Vanished Cox House 21 Norman

Vanished Cox House garden

Vanished Cox House Interior

Vanished Norman Street

18 responses to “Vanished Vantage Points

  • theculturegirl

    Great post and fantastic pictures, I love seeing how places have changed over time, sometimes for the better and sometimes not.

  • markd60

    I can only tell it’s the same place in the top two photos.

  • Erik

    Cool comparisons! Have you been over to Seems like something that you might like. I love being able to find what was and what is.

    • daseger

      I have, Erik–I did a post on historypin about a year ago, I think, and now am partnering with WGBH to pin Salem images to their Abolitionist map. It’s a great concept and site.

  • thesalemgarden

    I lean heavily toward sad too… but I enjoyed the post, it’s really quite amazing!

    • thesalemgarden

      Hi again Donna! I hope you don’t mind me mentioning this, but I’m quite sure that the church in the background of your first photo is Tabernacle Church and not the Baptist Church. The Baptist Church was located down to the left before it was moved *up* the hill to it’s present location. If you step forward ten steps from where you took your 2012 photo, closer to the house with the Widow’s Walk you’ll see the tower of Tabernacle, still standing just as it is in the older photo. If you look at the Tabernacle Church website you’ll see the bell tower on the home page. I’m a member at Tabernacle, so the tower is very dear to me 😉 Again, I hope you don’t mind my comment… Michele

      • daseger

        Of course I don’t mind, Michele: I welcome all comments AND corrections! I think the problem here is my wording–I am referring to the relocated Baptist church but should also have mentioned the very distinct bell tower of the Tabernacle Church. I’m really glad you did.

  • Vickie Lester

    Just read an article this morning about the relation of health to dependence on the car (not good)… Now I see the relation between architecture and the car, and the lack of human scale. Great post!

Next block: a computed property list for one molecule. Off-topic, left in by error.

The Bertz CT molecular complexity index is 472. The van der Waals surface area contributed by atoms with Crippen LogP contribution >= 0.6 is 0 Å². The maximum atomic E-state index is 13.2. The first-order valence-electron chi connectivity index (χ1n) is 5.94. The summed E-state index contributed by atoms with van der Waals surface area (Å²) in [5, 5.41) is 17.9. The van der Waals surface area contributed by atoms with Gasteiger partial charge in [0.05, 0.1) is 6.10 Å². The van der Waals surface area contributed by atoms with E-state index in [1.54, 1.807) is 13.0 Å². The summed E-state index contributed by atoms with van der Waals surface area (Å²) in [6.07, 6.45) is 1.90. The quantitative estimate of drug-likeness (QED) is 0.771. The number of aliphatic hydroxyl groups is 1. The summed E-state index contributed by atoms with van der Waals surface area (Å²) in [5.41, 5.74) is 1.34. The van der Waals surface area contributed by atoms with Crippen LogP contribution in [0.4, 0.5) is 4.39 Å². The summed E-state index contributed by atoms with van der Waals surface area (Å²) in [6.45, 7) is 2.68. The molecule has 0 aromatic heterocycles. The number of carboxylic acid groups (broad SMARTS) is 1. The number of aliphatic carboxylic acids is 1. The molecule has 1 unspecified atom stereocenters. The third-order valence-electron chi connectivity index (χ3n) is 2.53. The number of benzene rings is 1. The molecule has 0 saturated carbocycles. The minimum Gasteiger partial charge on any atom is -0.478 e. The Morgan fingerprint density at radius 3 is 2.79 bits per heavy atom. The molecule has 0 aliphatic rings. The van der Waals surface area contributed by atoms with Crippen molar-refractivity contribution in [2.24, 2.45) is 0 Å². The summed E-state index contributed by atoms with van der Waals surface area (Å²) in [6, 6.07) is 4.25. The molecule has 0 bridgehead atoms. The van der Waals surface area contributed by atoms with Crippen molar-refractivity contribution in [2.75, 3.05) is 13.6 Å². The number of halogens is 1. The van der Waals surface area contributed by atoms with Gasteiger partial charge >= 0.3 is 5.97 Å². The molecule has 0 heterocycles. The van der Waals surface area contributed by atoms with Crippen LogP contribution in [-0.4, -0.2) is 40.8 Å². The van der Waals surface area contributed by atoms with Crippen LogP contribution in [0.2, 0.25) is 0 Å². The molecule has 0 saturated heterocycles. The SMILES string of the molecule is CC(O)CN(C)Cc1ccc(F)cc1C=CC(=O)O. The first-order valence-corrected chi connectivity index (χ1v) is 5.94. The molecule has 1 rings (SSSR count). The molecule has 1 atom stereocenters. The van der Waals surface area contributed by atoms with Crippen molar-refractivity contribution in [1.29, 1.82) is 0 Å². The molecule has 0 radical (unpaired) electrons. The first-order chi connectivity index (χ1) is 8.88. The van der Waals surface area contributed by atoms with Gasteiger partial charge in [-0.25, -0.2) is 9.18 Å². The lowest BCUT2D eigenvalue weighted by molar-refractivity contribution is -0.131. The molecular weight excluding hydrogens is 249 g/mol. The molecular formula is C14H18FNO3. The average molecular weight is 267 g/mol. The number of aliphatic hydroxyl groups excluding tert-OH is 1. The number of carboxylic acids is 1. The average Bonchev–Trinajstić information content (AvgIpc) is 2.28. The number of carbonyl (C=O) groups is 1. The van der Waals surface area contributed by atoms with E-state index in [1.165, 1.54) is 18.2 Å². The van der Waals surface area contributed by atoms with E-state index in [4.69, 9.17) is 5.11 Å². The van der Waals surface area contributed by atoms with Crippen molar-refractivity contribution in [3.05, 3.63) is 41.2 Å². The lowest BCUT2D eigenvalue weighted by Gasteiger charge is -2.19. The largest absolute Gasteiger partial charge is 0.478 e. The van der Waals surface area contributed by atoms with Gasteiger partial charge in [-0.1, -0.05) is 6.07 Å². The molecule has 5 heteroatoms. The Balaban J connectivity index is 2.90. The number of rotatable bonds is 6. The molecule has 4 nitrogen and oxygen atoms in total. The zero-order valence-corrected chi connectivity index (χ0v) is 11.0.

• Down East Dilettante

    Indeed, the auto is the greatest destroyer of scale—it has miniaturized out little down east village, even as it eats up the landscape in the new parking lot rich commercial district.

    How interesting is that interior photograph showing the early 18th century bannister back chair with Victorian over-upholstery updating it?

  • Cotton Boll Conspiracy

    When I lived in Portsmouth, N.H., I would occasionally look through old books about the city at the library and be astounded at how the city had changed in the previous century – and almost never for the better.

    I understand parking is important, as are electrical wires, wider streets, etc., but what was done to many of our nation’s older cities in the name of “renewal” was almost criminal. Take your above picture of modern day Norman Street: There is nothing inviting or historic about it. One is left with a feeling of an impersonal, utilitarian location that could be anywhere, rather than a location in an historic New England community. I know older structures require upkeep and we can’t retain everything from the past, but I’d rather see open fields than some of the ugliness that’s gone up in the past 50 years.

    • daseger

      You’re preaching to the choir here! And as we have discussed before, Portsmouth was the “city” closest to where I grew up in southern Maine, so it established my standards of historic preservation and urban planning.

      • Cotton Boll Conspiracy

        One city that seems to have done a halfway decent job at preserving its past is Charleston. I’ve not spent much time in Savannah, but I’ve heard good things about it, as well. But, then again, “preserving the past” is often a relative thing compared with other cities, which knocked down entire city blocks in the name or renewal.

        Your use of photos, past and present, is one of the most interesting ways to highlight change. I always find it fascinating.